Unexpectedly elevated INR values are commonly encountered in clinical practice. In the absence of bleeding, such values may be treated with either simple warfarin withdrawal or the administration of low doses of oral vitamin K. Oral vitamin K will more rapidly return the INR to the therapeutic reference interval; however, its impact on bleeding is unknown. If the INR is in excess of 10, most experts would recommend the administration of vitamin K and, in the case of active bleeding, additional administration of coagulation factors either in the form of fresh frozen plasma (FFP) or prothrombin complex concentrates (PCC). Coagulation factor replacement is required given the need to urgently correct the INR; however, vitamin K should not be forgotten since it is required to antagonize the effect of warfarin, preventing “rebound” anticoagulation after transfused coagulation factors are consumed. This paper will review the evidence supporting various treatment modalities and will provide suggestions for treatment. Future advances in this area will likely focus on evaluations of the relative merits of FFP and PCCs.
Due to its efficacy in reducing arterial and venous thromboembolic events oral vitamin K antagonist therapy (VKA) is used in more than 1% of adult population in Western countries.1
Oral anticoagulants inhibit biosynthesis of vitamin K–dependent procoagulant factors II, VII, IX, and X,2 reducing the coagulant potential of the blood. Monitoring of VKA is both required and challenging since VKA have a narrow therapeutic window and their anticoagulant effect is unpredictable. Even patients followed in specialized centers spend only about 60% of their time within the desired therapeutic range, and an excessive anticoagulant effect is frequently encountered in clinical practice.3 The anticoagulant effect of VKA is monitored with the international normalized ratio (INR); an excessively elevated INR independently predicts major bleeding. The risk of bleeding approximately doubles for each single point of increase in the INR above 3.0.4,5 Major hemorrhage occurs with a rate of 2.4% to 8% per patient-year.6 VKA increases the risk of intracranial hemorrhage (ICH) 7- to 10-fold, to a rate of nearly 1% per patient-year. ICH has an estimated 60% mortality rate.7,8 Although guidelines on the treatment of patients with supra-therapeutic INR with or without major hemorrhage have been published,9,10 these recommendations are largely based on opinion due to a lack of randomized trials.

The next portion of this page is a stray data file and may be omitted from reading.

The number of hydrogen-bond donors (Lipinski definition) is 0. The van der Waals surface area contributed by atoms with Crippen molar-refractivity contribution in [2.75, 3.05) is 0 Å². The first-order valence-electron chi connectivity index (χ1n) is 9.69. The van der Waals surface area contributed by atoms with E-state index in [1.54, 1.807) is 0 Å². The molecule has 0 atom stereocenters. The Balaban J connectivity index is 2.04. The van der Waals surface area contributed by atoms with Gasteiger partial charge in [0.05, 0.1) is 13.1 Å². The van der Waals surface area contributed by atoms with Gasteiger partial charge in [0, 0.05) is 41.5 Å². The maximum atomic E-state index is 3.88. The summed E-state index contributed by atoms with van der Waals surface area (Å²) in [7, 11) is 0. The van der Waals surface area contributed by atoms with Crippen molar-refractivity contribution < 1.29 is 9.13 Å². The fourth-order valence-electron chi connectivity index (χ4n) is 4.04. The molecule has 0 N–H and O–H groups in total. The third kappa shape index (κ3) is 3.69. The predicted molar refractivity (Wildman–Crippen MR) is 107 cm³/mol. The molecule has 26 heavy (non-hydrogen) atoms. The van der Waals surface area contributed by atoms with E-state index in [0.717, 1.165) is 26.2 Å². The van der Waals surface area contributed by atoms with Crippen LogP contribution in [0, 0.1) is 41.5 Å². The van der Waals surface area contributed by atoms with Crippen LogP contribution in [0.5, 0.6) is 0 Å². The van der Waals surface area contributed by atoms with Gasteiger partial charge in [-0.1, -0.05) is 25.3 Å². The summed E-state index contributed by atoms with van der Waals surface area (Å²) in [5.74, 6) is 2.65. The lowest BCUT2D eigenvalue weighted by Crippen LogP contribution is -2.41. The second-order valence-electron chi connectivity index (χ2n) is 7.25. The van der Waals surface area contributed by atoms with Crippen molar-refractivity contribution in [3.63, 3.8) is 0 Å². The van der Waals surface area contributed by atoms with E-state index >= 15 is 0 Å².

Management of the Non-bleeding Patient with High INR
Potential treatment strategies in the management of non-bleeding patients with high INR include withholding VKA alone, or withholding VKA and administering vitamin K. Transfusion therapy (either in the form of fresh frozen plasma or coagulation factor concentrates) is expensive, is potentially dangerous and should not be routinely used in these patients.
Conservative treatment of non-bleeding over-anticoagulated patients entails simply withholding VKA and allowing the INR to fall into the therapeutic range. This is the most widely used approach to the treatment of patients with warfarin-associated coagulopathy.11,12